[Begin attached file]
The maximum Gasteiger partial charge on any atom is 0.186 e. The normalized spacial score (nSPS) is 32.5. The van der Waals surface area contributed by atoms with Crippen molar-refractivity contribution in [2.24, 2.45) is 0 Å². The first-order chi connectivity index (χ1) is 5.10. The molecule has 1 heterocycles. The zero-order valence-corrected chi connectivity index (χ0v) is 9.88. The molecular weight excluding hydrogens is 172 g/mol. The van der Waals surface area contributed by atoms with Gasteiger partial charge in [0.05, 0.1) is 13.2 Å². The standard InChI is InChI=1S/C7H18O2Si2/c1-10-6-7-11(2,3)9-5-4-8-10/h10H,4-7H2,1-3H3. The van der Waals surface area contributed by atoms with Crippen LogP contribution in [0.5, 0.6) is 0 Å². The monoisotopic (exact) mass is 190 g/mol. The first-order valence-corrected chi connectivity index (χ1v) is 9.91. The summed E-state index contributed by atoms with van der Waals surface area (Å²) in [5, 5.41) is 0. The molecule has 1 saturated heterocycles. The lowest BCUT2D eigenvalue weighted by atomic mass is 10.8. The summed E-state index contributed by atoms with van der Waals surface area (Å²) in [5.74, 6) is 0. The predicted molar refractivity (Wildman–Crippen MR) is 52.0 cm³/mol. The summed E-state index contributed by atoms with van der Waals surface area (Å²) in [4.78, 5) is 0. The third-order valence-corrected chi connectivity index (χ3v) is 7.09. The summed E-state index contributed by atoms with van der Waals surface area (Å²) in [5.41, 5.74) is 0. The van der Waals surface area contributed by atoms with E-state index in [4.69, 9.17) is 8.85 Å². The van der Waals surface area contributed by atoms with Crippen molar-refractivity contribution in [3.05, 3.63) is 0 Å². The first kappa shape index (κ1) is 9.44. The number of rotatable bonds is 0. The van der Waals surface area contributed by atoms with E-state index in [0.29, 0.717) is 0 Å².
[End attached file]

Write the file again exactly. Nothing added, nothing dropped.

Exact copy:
The maximum Gasteiger partial charge on any atom is 0.186 e. The normalized spacial score (nSPS) is 32.5. The van der Waals surface area contributed by atoms with Crippen molar-refractivity contribution in [2.24, 2.45) is 0 Å². The first-order chi connectivity index (χ1) is 5.10. The molecule has 1 heterocycles. The zero-order valence-corrected chi connectivity index (χ0v) is 9.88. The molecular weight excluding hydrogens is 172 g/mol. The van der Waals surface area contributed by atoms with Gasteiger partial charge in [0.05, 0.1) is 13.2 Å². The standard InChI is InChI=1S/C7H18O2Si2/c1-10-6-7-11(2,3)9-5-4-8-10/h10H,4-7H2,1-3H3. The van der Waals surface area contributed by atoms with Crippen LogP contribution in [0.5, 0.6) is 0 Å². The monoisotopic (exact) mass is 190 g/mol. The first-order valence-corrected chi connectivity index (χ1v) is 9.91. The summed E-state index contributed by atoms with van der Waals surface area (Å²) in [5, 5.41) is 0. The molecule has 1 saturated heterocycles. The lowest BCUT2D eigenvalue weighted by atomic mass is 10.8. The summed E-state index contributed by atoms with van der Waals surface area (Å²) in [5.74, 6) is 0. The predicted molar refractivity (Wildman–Crippen MR) is 52.0 cm³/mol. The summed E-state index contributed by atoms with van der Waals surface area (Å²) in [4.78, 5) is 0. The third-order valence-corrected chi connectivity index (χ3v) is 7.09. The summed E-state index contributed by atoms with van der Waals surface area (Å²) in [5.41, 5.74) is 0. The van der Waals surface area contributed by atoms with E-state index in [4.69, 9.17) is 8.85 Å². The van der Waals surface area contributed by atoms with Crippen molar-refractivity contribution in [3.05, 3.63) is 0 Å². The first kappa shape index (κ1) is 9.44. The number of rotatable bonds is 0. The van der Waals surface area contributed by atoms with E-state index in [0.29, 0.717) is 0 Å².